Bandwidth is interesting, of course, but cutting latency is important, too. Latency for InfiniBand has dropped by a factor of only about 3X over the past fifteen years as bandwidth has increased by a factor of 10X and that will be 20X by the end of this year. Forward error correction, which is necessary as signaling rates increase in each port lane, adds to latency and there is no getting around that. While bandwidth is interesting, low latency is also a key driver of InfiniBand adoption in clusters.
“RDMA and CPU offload enabled datacenters to achieve great latency improvements because there was such high levels of network inefficiencies built into their clustered systems,” says Lee. “With the systems now becoming more and more efficient, there is now a tight coupling between the adapter controller across PCI-Express into memory, and really latency was not part of the specification, but it was a benefit that was achieved through the RDMA enablement. What we are seeing coming from FDR to EDR is that the latency improvement was there, but small in terms of percentage and small than what we saw in past InfiniBand steps. What we are looking to do with the standard is to increase the capabilities in the system to improve scalability. You have got near-zero latencies now for point-to-point application performance and now you want to scale that to tens of thousands or hundreds of thousands of nodes and to do that you need to provide capabilities within the fabric. Our members are now shipping appliances for routing and so you can scale these networks much further than you could before routing was available.”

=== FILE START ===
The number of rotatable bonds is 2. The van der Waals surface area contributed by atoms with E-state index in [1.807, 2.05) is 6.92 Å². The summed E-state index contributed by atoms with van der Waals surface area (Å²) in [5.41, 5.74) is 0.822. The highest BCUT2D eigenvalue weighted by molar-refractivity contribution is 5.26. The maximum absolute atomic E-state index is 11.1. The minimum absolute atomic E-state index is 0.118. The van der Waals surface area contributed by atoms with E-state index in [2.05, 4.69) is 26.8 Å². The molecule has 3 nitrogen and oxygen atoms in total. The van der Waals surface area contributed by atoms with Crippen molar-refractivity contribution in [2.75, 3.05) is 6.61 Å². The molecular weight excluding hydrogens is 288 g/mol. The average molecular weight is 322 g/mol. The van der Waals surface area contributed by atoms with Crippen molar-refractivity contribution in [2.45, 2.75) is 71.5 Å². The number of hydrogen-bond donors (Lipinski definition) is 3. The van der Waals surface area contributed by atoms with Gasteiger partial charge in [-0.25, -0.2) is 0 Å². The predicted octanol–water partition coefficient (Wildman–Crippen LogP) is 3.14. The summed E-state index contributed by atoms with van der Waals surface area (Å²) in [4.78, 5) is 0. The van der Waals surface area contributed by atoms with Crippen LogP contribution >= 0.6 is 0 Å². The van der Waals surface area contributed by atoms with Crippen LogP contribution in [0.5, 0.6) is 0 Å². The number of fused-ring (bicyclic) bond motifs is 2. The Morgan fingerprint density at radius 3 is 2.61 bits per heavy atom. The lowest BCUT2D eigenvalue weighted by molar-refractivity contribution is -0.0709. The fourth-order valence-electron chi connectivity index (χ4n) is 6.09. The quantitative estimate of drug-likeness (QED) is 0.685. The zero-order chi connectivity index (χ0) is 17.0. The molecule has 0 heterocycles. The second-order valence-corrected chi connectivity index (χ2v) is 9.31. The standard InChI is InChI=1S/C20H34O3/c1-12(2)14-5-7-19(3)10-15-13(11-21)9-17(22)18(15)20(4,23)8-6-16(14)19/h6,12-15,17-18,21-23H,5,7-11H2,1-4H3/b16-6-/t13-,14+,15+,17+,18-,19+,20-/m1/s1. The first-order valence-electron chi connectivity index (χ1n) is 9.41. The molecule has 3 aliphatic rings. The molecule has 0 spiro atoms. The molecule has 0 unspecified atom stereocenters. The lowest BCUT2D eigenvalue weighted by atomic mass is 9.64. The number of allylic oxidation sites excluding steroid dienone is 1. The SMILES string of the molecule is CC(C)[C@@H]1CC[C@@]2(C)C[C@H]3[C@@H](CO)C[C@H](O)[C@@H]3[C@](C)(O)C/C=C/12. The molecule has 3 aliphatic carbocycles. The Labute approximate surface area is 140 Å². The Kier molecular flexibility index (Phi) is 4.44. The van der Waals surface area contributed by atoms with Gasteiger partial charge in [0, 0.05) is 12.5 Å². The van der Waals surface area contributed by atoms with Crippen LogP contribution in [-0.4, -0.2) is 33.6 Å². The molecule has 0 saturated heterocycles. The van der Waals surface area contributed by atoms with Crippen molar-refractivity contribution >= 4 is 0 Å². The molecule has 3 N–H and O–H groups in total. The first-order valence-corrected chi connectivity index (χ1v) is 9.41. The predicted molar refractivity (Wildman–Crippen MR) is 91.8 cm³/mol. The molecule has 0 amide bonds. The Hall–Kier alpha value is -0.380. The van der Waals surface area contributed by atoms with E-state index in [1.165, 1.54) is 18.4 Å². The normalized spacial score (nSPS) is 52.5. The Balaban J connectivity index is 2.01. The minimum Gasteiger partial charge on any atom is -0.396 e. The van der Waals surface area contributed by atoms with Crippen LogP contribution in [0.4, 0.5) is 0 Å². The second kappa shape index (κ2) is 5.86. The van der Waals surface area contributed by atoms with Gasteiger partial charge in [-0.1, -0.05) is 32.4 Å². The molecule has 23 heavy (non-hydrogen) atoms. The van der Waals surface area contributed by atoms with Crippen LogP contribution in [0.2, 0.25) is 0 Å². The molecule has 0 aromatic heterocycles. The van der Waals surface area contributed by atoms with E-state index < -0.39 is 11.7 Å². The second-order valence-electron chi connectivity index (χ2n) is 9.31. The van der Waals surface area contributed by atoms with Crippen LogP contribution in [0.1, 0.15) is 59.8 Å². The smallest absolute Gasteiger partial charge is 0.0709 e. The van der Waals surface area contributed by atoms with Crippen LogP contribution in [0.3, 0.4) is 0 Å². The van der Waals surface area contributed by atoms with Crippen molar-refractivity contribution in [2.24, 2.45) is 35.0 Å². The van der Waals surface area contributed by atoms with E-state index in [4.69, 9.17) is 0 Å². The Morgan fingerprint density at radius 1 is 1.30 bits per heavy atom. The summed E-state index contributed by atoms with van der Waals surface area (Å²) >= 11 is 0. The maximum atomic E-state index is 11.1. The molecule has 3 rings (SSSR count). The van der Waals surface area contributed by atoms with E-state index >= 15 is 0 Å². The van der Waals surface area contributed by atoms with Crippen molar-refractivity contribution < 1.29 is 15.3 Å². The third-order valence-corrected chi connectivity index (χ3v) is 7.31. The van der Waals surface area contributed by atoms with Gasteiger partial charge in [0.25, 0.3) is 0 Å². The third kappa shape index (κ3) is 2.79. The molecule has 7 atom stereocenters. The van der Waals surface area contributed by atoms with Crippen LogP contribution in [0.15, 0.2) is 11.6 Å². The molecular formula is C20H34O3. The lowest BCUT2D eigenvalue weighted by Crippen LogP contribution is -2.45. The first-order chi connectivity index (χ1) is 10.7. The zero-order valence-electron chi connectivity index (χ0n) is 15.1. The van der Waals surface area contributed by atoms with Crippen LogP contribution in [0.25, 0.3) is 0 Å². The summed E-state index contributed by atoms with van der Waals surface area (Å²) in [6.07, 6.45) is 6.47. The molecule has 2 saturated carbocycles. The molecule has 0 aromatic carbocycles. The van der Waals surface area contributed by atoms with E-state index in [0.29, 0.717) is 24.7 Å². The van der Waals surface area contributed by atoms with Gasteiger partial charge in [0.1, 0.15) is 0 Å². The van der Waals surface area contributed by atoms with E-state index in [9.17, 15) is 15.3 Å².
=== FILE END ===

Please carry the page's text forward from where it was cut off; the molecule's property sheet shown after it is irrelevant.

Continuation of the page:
The InfiniBand standard had an address space that peaked at 40,000 nodes, and today there are big clusters installed with 20,000 to 30,000 nodes; with 36-port switches, the practical limit is 11,664 nodes in a three-layer fabric But with this router capability, InfiniBand networks can now connect multiple clusters with tens of thousands of nodes (depending on how many ports are on the switch) and communicate across the clusters and work in parallel on the same applications as if they were all on the same switched fabric. This network extension capability is done for virtual machines on Ethernet networks using the VXLAN protocol developed by VMware or NVGRE developed by Microsoft by essentially making networks look like one big Layer 2 network by tweaking Layer 3 routing functions in the Ethernet switch. What is being done with the most recent InfiniBand Volume 2 Release 1.3.1, which came out in November, is a similar approach to extending the network.